One particularly noteworthy embodiment of this invention is the application of sodium azide in a granule coated with a semi-permeable film. Other pesticides, plant food, ingredients, etc., may be included in the granule. An example of the granule contemplated by this embodiment is a /30 mesh attapulgite clay granule impregnated with isopropyl N-(3-chlorophenyl) carbamate and sodium azide and coated with a thin film of polymerized drying oil. The film on the granule allows only slow vaporization of the carbamate from the granule. In addition, the film allows minimal 7 contact of soil microorganisms with the carbamate and the azide in the granule. The azide deactivates organisms penetrating the film before they can metabolize the carbamate. Eventually, all of the carbamate escapes from the granule. Soil micro-organisms and moisture penetrating the film eventually decompose the azide in the granule. Thus after first protecting the carbamate-from attack by soil micro-organisms, the azide provides nitrogen to the soil. The carbamate and azide may each be present in the granule in any convenient amount. i.e., about 5 to about 25 per cent by weight basis the granule. The film coating is of any material which physically allows a slow release of the pesticide, e.g., carbamate vapors. Examples of such materials are acrylic resins. e.g., polymethylmethacrylate, vinyl resins, e.g., polyvinylacetate, and drying oils, e.g., linseed oil. soybean oil, safflower oil, castor oil, tung oil, and fish oils. These drying oils are often semi-oxidized when they are applied to the granule.
The following example illustrates the manner in which the invention may be practiced.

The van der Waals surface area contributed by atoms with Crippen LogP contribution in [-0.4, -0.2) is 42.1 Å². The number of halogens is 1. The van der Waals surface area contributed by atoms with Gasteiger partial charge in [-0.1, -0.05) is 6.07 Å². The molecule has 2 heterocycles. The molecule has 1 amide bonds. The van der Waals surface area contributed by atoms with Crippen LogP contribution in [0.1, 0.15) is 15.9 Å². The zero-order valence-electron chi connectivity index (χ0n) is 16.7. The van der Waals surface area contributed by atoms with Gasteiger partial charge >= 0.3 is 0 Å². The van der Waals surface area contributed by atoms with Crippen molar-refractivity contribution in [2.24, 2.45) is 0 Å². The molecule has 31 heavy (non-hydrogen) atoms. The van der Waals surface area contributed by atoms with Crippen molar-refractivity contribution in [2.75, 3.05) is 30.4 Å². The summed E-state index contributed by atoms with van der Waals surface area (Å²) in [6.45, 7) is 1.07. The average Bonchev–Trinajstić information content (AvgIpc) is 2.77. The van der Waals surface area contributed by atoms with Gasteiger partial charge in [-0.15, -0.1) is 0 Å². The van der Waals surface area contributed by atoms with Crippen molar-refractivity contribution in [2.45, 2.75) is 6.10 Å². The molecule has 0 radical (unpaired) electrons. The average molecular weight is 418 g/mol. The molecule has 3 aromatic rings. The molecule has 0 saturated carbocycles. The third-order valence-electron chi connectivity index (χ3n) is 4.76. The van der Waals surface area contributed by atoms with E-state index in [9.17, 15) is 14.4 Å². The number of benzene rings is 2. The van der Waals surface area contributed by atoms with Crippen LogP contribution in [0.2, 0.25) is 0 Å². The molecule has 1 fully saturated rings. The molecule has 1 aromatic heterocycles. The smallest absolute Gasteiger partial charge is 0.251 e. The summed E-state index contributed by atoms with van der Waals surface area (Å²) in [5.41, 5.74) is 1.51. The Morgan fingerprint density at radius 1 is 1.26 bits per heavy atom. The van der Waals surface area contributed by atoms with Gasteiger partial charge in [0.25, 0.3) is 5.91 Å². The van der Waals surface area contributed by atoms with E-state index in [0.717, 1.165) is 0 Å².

EXAMPLE 1 An assortment of weed seeds, including pigweed, barnyard grass, Kochia and carbgrass were placed in approximately equal amounts in 6 inch petri dishes which contained two pieces of filter paper saturated respectively with 10 ccs of 20 parts per million by weight aqueous solution of isopropyl N-phenylcarbamate (IPC isopropyl N-( 3-chlorophenyl )carbamate (ClPC), sodium azide, and a water control. The petri dishes were kept in the dark at to F. Each dish had its own glass cover. 5 days after treatment, it was noted that the seeds were growing well in the water control. The seeds treated with IPC evidenced some stunting. The seeds in the dish treated with ClPC evidenced marked stunting. The seeds treated with sodium azide exhibited no growth. Ten days after treatment, l0 ccs of water was added to each dish. Fifteen days after treatment the seeds which had been treated with [PC and C IPC exhibited stunted growth compared to the water treated control. The seeds treated with sodium azide showed better growth than those treated with water.
Although the instant invention has been described with particular reference to specific embodiments and examples. it is not intended thereby to limit the scope of this invention except insofar as specific limitations are recited in the claims.
1. In the method of controlling weeds by applying to the soil a herbicidal amount of isopropyl-N-(3-chlorophenyl)-carbamate, the improvement comprising applying to the soil an amount of sodium azide sufficient to kill said micro-organisms thereby both extending the soil life of said organic herbicide and,.upon decomposition of the sodium azide, providing nitrogen values to said soil.
2. The method of claim 1 wherein the amount of said sodium azide applied to said soil is in the range of from about 1 to about 30 percent by weight basis the organic herbicide and sodium azide applied to said soil.
3. The method of claim 1 wherein said sodium azide is applied to said soil'in the form of a granule comprising sodium azide and an inert solid material.
4. The method of claim 3 wherein said inert solid material is attapulgite clay.
5. The method of claim 4 wherein said attapulgite clay is impregnated with said isopropyl N-(3-chlorophenyl)carbamate and said sodium azide and coated with a thin film of polymerized drying oil.